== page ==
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The S.F. Interview: Bruce Almighty
Steve Kettmann | Photo: Jesse Chehak | April 19, 2013
How can a team of Freaks and Pandas be led by such a self-effacing manager? The Giants’ Bruce Bochy finds answers in solitude.
Has your style changed much over the years? It seems to me that you go about the job pretty much the same way you did managing the San Diego Padres in the late ’90s.
I don’t think my style has changed much. If anything, I think I’ve developed a little more patience and a little more trust in my coaching staff. I rely on them. When I was young, my first year or two, I did everything. I ran every meeting, whether it was a pitching meeting or how we were going to defend opposing teams. But I’ve learned that you have to let your coaches coach. They have expertise in their area, and that’s why they’re there, and you need to utilize them. Delegating has become an important part of my job.
It seems like you enjoy yourself more than the average manager. A lot of your peers look agitated all the time, but you really look like you’re at ease, even having fun.
I am enjoying myself. I know how fortunate I am to be doing what I’m doing and to have been doing it for so long. I’ve been blessed, particularly to come up here to San Francisco to be part of a storied franchise and, now, to win two World Series. I’m in a good place. I’m fortunate to be around the people I am, our ownership and [general manager] Brian Sabean—who is not only my boss but my friend—and to have them give me the tools to do what we’ve done here recently.
And to have your home ballpark be among the best in baseball. It seems like a great, great place to manage.
It’s unbelievable. Really, it’s overwhelming at times, when every day you look up at the stands and we’re sold out, and you see the support that we get, the enthusiasm, from our fans. You walk around the city and see how passionate they all are. To be part of two World Series champions, again, that’s such an honor. The rings are nice. Winning last year’s World Series was great. But to be part of the two parades and to see how many people have been impacted and how much they care about this team, those are memories that all of these players and I, we’ll never forget. We’ll always savor those memories.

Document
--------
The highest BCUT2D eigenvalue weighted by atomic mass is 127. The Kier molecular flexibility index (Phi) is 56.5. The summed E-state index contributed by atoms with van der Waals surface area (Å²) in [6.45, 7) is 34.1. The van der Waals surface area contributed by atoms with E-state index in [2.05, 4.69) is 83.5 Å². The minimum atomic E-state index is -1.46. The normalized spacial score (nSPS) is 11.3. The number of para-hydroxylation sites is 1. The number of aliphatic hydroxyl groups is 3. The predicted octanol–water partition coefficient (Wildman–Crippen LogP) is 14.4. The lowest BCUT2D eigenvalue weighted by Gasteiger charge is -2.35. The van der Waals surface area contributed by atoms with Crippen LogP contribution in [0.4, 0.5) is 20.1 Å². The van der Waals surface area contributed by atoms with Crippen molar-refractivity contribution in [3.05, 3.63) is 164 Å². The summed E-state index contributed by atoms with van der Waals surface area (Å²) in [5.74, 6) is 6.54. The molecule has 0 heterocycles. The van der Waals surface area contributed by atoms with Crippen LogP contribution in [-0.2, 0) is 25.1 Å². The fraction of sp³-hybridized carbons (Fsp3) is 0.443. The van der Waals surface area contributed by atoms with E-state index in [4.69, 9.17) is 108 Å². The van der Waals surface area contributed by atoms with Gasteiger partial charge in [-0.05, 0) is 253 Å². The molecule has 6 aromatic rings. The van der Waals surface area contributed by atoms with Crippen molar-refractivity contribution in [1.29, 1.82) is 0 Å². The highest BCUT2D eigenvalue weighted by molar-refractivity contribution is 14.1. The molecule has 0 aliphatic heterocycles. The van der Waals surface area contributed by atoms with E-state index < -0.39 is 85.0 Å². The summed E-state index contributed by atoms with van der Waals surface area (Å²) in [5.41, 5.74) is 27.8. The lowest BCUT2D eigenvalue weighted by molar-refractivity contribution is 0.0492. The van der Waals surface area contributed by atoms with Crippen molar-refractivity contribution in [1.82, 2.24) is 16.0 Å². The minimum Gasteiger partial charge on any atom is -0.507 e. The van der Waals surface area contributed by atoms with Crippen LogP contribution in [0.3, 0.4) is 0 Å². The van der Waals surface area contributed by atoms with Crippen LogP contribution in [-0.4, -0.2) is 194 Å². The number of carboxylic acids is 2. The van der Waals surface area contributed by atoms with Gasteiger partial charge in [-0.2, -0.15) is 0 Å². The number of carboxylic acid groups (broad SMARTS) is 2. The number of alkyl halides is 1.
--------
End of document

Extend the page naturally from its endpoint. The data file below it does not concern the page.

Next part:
You mentioned walking around the city, and I recall from the last time we talked, years ago, that you are an avid walker. For you, it was kind of like therapy. Is that still true?
What got me into walking really was, with all the years of catching, the wear and tear on the legs. With my left knee at a point now where I can’t run, I still wanted to stay active and, of course, stay in decent shape. So I took up walking. Every city I go to, I get away, particularly after a game that didn’t go well. I can say, “I don’t wanna sit in the bus. I’m gonna walk back by myself.” It is still kind of my therapy, I guess.
What are the best Bruce Bochy walking cities?
Cincinnati is great—you go from one state to the other, Ohio to Kentucky, and you walk across the bridge over the Ohio River. Wrigley Field, you walk down by Lake Michigan. I’ll leave the ballpark and walk to the hotel, or vice versa, and that’s about six miles. Milwaukee, it’s great walking, you can walk along the lake there. Really, there are not too many parks I don’t walk from, because they all have their sights that I enjoy, and most of them are great walking areas.
Do you ever walk to the park in San Francisco? Not to blow your cover.
In San Francisco, my routine is to walk past the wharf and come back. I live close to the ballpark. And it’s such a great walk. You’re walking along the water there, and of course, it’s such a beautiful city to walk in. In fact, when my wife and I go out and get something to eat, we usually walk to the restaurant, whether it’s in North Beach or wherever. She’s a fast walker, so she keeps me at a good pace.